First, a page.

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Kaye
New Member
Username: kaye

Post Number: 3
Registered: 7-2008
Posted on Friday, Jul 11, 2008 - 2:16 pm:   Edit PostPrint Post

Oh and I should say I read the articles. I guess I am not sure where to go. If she had kidney or liver disease wouldn't she look unhealthy. Her hair coat is good, energy levels are up, she has no problems with weight lose. She looks really healthy. Her electrolytes were normal. My vet wanted me to ride her hard over the weekend (this was a couple months ago) to see if her levels would really rise (CKP) and after riding her hard for three days her levels were normal. I guess I am just wondering if there is any tests that can rule out anything major and ease my mind.
Raven 2
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Diane E.
Member
Username: scooter

Post Number: 2371
Registered: 9-2000
Posted on Friday, Jul 11, 2008 - 2:53 pm:   Edit PostPrint Post

Hi Kaye One of the working students had a horse like this. She said it was like that for a couple years it would come and go, but mostly was very swollen. He was a very healthy horse otherwise. She had him tested for everything, Dentists looked at his teeth, which at that time I thought it would be awful odd for teeth to do that.

Finally she decided to have his jaw/lump x-rayed and it was a tooth way in the back, I can't remember if it was infected or what. Anyway the vet and dentist came out and cut the tooth out, once over that the swelling went away. He was not thin and had no problems eating. A tooth was the last thing I would have thought it was
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Kaye
New Member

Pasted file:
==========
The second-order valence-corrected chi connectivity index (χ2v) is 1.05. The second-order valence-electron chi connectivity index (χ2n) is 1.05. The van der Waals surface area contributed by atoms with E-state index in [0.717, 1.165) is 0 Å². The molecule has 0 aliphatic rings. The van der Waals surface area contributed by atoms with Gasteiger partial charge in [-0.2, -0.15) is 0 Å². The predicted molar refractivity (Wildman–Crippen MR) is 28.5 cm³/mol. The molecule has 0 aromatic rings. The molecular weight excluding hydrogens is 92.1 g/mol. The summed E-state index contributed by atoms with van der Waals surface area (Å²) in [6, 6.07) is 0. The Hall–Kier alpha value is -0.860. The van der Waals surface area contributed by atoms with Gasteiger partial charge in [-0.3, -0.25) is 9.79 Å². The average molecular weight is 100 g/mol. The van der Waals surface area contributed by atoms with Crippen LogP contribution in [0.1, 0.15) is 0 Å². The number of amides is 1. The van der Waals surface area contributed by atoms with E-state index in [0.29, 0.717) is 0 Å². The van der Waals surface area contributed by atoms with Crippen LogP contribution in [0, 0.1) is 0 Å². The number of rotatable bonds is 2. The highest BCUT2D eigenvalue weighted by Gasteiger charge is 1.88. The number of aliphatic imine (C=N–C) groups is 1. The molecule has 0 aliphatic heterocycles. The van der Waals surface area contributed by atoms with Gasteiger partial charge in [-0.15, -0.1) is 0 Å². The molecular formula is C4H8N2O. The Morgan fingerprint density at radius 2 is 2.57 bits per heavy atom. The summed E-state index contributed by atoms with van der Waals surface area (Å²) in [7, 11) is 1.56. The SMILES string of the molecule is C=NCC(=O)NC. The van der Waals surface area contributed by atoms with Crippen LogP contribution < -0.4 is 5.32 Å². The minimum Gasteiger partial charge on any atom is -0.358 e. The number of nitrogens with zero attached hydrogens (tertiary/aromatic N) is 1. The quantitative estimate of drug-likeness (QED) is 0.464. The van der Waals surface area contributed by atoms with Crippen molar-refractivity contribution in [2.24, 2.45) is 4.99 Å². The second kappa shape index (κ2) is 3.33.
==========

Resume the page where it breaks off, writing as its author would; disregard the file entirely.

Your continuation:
Username: kaye

Post Number: 4
Registered: 7-2008
Posted on Friday, Jul 11, 2008 - 11:58 pm:   Edit PostPrint Post

Thanks Diane, I will have my vet look into this. I am open to anything at the moment. I really want to get to the bottom of this.
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Robert N. Oglesby DVM
Moderator
Username: dro

Post Number: 21019
Registered: 1-1997
Posted on Saturday, Jul 12, 2008 - 7:26 pm:   Edit PostPrint Post

Kaye with any disease you would most likely expect other symptoms, including tooth problems. But here you are postulating the possibility of something mild enough to result in swelling when grazing but not have any other symptoms. As described in the article there are many possibilities.

You always start with a good physical exam and if not found a lab work up. This will rule out many of the items on such a list. I think pharyngeal endoscopy and skull radiographs would be the next logical steps.
DrO
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Catherine McCourt
Member
Username: kstud

Post Number: 146
Registered: 11-2004
Posted on Sunday, Jul 13, 2008 - 4:32 pm:   Edit PostPrint Post

Hi Kaye,
I have posted pictures previously on this site of a very similar problem, which only happened after grazing too. A colleague of mine ( vet) mentioned that he saw this a lot with horses with ulcers so I had him scoped and sure enough he had ulcers. He was treated with Gastrogard and he has never had a single episode of glandular swelling in the throat region since and his temperament improved a lot too! He had no outward signs of ulcers in that he had a great coat, was if anything too fat and I had checked his teeth too but they were fine. So maybe it would be worth checking the stomach out too.
Catherine